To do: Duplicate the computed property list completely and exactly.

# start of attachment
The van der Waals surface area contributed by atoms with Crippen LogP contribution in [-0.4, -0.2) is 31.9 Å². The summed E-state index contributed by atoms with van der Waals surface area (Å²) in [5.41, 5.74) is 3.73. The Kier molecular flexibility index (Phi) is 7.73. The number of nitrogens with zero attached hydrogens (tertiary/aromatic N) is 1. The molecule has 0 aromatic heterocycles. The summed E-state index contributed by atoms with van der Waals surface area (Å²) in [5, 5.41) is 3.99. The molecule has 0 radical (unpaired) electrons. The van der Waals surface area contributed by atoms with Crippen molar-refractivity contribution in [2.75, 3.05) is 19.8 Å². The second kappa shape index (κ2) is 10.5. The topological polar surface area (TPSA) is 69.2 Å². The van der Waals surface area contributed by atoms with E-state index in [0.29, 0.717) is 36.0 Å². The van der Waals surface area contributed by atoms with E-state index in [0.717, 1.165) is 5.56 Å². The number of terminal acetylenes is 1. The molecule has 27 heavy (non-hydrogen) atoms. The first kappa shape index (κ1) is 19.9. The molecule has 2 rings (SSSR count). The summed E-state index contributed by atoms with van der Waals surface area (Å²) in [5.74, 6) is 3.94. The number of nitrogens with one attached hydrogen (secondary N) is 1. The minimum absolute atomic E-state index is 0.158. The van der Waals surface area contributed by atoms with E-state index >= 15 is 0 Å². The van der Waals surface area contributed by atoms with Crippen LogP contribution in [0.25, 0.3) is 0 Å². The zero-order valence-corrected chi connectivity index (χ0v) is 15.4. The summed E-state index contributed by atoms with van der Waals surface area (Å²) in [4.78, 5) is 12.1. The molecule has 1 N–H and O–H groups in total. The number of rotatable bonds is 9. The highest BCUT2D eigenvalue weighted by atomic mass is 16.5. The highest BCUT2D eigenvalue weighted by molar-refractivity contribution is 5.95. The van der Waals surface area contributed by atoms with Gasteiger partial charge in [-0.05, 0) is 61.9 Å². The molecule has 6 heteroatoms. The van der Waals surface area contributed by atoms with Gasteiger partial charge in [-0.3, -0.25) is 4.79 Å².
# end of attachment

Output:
The van der Waals surface area contributed by atoms with Crippen LogP contribution in [-0.4, -0.2) is 31.9 Å². The summed E-state index contributed by atoms with van der Waals surface area (Å²) in [5.41, 5.74) is 3.73. The Kier molecular flexibility index (Phi) is 7.73. The number of nitrogens with zero attached hydrogens (tertiary/aromatic N) is 1. The molecule has 0 aromatic heterocycles. The summed E-state index contributed by atoms with van der Waals surface area (Å²) in [5, 5.41) is 3.99. The molecule has 0 radical (unpaired) electrons. The van der Waals surface area contributed by atoms with Crippen molar-refractivity contribution in [2.75, 3.05) is 19.8 Å². The second kappa shape index (κ2) is 10.5. The topological polar surface area (TPSA) is 69.2 Å². The van der Waals surface area contributed by atoms with E-state index in [0.29, 0.717) is 36.0 Å². The van der Waals surface area contributed by atoms with E-state index in [0.717, 1.165) is 5.56 Å². The number of terminal acetylenes is 1. The molecule has 27 heavy (non-hydrogen) atoms. The first kappa shape index (κ1) is 19.9. The molecule has 2 rings (SSSR count). The summed E-state index contributed by atoms with van der Waals surface area (Å²) in [5.74, 6) is 3.94. The number of nitrogens with one attached hydrogen (secondary N) is 1. The minimum absolute atomic E-state index is 0.158. The van der Waals surface area contributed by atoms with E-state index >= 15 is 0 Å². The van der Waals surface area contributed by atoms with Crippen LogP contribution in [0.25, 0.3) is 0 Å². The zero-order valence-corrected chi connectivity index (χ0v) is 15.4. The summed E-state index contributed by atoms with van der Waals surface area (Å²) in [4.78, 5) is 12.1. The molecule has 1 N–H and O–H groups in total. The number of rotatable bonds is 9. The highest BCUT2D eigenvalue weighted by atomic mass is 16.5. The highest BCUT2D eigenvalue weighted by molar-refractivity contribution is 5.95. The van der Waals surface area contributed by atoms with Gasteiger partial charge in [-0.05, 0) is 61.9 Å². The molecule has 6 heteroatoms. The van der Waals surface area contributed by atoms with Gasteiger partial charge in [-0.3, -0.25) is 4.79 Å².